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Sunday, May 1

Since you asked: One of an occasional series on legal issues in Social Work practice

Sandra G. Nye, JD, MSW

The term “Living Will” is on the lips of many in the wake of the Terri Schiavo tragedy. The populace is advised to “get a living will” to avoid agony for patient and family when decisions of life or death must be made and the patient is unable to express his or her wishes. Illinois has several vehicles through which a person, while capable of so doing, may make and communicate treatment and end-of-life decisions and assure that those decisions will be implemented in the event of later incapacity. The much touted “living will” is one of several vehicles under Illinois law that enables individuals to control their own destinies to the extent possible. It may not be the best one. The Living Will Act was enacted in Illinois in 1983 in response to the national public outcry over the case of Karen Quinlan whose parents had to fight the health care establishment to withdraw life support from their brain dead daughter who was being kept alive on a respirator. At around the same time, a Roman Catholic prelate made a similar decision for himself. These two cases launched a widespread debate in which several religions participated. This field of law has developed over time in Illinois and elsewhere.

 In the 1990 case of Murphy v. Gelman, the Illinois Supreme Court held that a guardian of the person has the power to seek a court order withdrawing artificial feeding and hydration from a ward in a chronic vegetative state. It further held that when, as the result of incurable illness, a patient cannot chew or swallow, and where a death-delaying feeding tube is withdrawn in scrupulous accordance with law, the ultimate agent of death is the illness and not the withdrawal. I like to think that the Schiavo case could not have happened here in Illinois in 2005.

 It is important to understand the Illinois alternatives so that the best and correct vehicle can be used. In our office, we encourage the use of the Durable Power of Attorney for Health Care rather than a Living Will. The POA does everything a living will can do, but offers the declarant much greater and more detailed control over his or her life and treatment decisions, including the right to forego nutrition and hydration when death is imminent.

 The following synopses of Illinois statutes will serve as an overview of what is available. Space limitations do not permit producing the statutes here verbatim. I recommend reading the actual statutes, since the synopses are necessarily brief and lack many details. I’ll be glad to send a complete set of the statutes and approved or required forms, by email or on a CD-ROM, upon request to me .(JavaScript must be enabled to view this email address) or The Law Offices of Nye and Associates, Ltd., 200 North Dearborn, Suite 1207,Chicago, IL 60601.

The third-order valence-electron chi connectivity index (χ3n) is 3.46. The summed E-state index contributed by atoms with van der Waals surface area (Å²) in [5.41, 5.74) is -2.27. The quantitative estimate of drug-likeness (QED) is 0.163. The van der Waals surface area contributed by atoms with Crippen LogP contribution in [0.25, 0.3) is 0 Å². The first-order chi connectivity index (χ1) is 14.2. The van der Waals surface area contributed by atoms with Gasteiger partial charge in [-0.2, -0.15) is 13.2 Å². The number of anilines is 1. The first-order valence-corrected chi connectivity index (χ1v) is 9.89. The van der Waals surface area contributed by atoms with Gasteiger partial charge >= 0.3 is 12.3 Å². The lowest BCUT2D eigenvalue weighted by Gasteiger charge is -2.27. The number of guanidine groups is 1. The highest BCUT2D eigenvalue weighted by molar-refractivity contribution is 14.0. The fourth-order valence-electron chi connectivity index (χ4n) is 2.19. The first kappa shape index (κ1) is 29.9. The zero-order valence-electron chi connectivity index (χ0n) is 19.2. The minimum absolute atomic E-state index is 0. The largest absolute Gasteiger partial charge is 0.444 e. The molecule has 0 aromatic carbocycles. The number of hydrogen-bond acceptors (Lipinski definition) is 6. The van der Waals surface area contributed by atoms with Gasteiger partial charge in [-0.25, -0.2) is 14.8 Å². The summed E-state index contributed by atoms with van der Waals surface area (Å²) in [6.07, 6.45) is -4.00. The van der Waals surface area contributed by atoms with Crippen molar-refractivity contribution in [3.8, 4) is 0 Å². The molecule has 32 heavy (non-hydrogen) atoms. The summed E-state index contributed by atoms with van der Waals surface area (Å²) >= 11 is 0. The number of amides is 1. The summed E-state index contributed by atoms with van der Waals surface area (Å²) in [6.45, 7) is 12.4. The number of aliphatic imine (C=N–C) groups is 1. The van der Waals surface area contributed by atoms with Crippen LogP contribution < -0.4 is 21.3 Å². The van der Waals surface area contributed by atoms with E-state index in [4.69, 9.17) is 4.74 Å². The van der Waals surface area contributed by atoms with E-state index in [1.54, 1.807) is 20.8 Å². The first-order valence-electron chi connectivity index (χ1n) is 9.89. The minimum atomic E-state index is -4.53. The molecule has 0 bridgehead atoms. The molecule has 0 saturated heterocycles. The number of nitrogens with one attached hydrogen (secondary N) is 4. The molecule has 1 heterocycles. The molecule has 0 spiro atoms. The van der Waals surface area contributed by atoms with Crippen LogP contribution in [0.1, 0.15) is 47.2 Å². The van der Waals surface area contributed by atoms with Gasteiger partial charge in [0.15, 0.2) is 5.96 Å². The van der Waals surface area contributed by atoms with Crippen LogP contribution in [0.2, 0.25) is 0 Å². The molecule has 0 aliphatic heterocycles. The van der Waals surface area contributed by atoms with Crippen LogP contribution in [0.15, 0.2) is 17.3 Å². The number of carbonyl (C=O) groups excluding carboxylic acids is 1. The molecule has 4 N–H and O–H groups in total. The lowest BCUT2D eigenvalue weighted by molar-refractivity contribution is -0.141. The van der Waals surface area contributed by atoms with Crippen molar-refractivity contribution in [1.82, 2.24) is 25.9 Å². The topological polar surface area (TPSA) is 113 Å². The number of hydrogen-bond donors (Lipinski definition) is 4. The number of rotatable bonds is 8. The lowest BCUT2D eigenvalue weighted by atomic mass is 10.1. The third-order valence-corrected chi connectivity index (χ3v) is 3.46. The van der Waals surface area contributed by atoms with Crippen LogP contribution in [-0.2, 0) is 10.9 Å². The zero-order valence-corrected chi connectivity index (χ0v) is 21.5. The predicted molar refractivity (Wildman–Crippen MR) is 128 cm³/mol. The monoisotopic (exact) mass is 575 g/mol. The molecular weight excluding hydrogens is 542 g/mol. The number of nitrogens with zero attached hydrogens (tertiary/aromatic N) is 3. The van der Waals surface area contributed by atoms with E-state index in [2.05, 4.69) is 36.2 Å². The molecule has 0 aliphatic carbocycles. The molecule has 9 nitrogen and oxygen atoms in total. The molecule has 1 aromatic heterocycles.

The Living Will Act

In the Living Will Act (LWA), the Illinois Legislature determined that persons have the fundamental right to control decisions relating to their own medical care, including the withholding or withdrawal of death delaying procedures in instances of a terminal condition. Briefly, the LWA permits a person to sign a declaration (the Living Will) that if the declarant becomes terminally ill and is unable to communicate his or her wishes, medical procedures or interventions may not be employed which would serve only to postpone the moment of death. It applies only when the patient’s condition is terminal. It does not affect the responsibility of the health care provider to provide treatment for the patient’s comfort, care or alleviation of pain. It is up to the patient to notify his or her physician of the Living Will and determine whether the physician is willing to carry out the directive. If so, the declaration must be added to the person’s medical record and produced under relevant conditions. If not, the patient’s care must be transferred to a physician who is willing to abide by the patient’s directive.

 Procedure: The Living Will declaration must be written, signed by the declarant, or another at his or her direction, and witnessed by two adults. It may be revoked at any time, whether or not the patient is competent, in writing, orally in the presence of two witnesses, or by deliberate destruction of the declaration. Violation of the Living Will Act may result in civil and criminal penalties, as well as license discipline.